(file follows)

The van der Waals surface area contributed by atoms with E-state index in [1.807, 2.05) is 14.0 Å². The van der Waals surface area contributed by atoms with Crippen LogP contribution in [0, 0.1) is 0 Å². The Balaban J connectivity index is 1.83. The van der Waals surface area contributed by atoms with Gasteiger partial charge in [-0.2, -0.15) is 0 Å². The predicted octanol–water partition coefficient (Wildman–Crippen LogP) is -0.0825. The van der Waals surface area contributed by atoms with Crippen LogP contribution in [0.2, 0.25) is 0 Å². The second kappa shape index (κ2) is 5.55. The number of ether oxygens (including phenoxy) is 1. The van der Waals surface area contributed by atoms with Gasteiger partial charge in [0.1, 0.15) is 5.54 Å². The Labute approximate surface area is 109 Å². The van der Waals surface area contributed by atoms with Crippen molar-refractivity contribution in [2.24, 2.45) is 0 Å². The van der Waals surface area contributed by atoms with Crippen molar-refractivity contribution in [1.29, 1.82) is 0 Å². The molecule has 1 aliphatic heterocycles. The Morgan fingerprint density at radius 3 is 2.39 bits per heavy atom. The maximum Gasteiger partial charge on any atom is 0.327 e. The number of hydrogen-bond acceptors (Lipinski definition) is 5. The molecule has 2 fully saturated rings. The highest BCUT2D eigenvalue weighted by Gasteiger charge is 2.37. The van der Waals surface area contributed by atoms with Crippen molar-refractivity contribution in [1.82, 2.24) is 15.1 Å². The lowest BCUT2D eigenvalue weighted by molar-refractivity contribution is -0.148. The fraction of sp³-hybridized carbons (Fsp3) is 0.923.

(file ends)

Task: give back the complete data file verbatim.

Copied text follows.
The van der Waals surface area contributed by atoms with E-state index in [1.807, 2.05) is 14.0 Å². The van der Waals surface area contributed by atoms with Crippen LogP contribution in [0, 0.1) is 0 Å². The Balaban J connectivity index is 1.83. The van der Waals surface area contributed by atoms with Gasteiger partial charge in [-0.2, -0.15) is 0 Å². The predicted octanol–water partition coefficient (Wildman–Crippen LogP) is -0.0825. The van der Waals surface area contributed by atoms with Crippen LogP contribution in [0.2, 0.25) is 0 Å². The second kappa shape index (κ2) is 5.55. The number of ether oxygens (including phenoxy) is 1. The van der Waals surface area contributed by atoms with Gasteiger partial charge in [0.1, 0.15) is 5.54 Å². The Labute approximate surface area is 109 Å². The van der Waals surface area contributed by atoms with Crippen molar-refractivity contribution in [2.24, 2.45) is 0 Å². The van der Waals surface area contributed by atoms with Crippen molar-refractivity contribution in [1.29, 1.82) is 0 Å². The molecule has 1 aliphatic heterocycles. The Morgan fingerprint density at radius 3 is 2.39 bits per heavy atom. The maximum Gasteiger partial charge on any atom is 0.327 e. The number of hydrogen-bond acceptors (Lipinski definition) is 5. The molecule has 2 fully saturated rings. The highest BCUT2D eigenvalue weighted by Gasteiger charge is 2.37. The van der Waals surface area contributed by atoms with Crippen molar-refractivity contribution in [1.82, 2.24) is 15.1 Å². The lowest BCUT2D eigenvalue weighted by molar-refractivity contribution is -0.148. The fraction of sp³-hybridized carbons (Fsp3) is 0.923.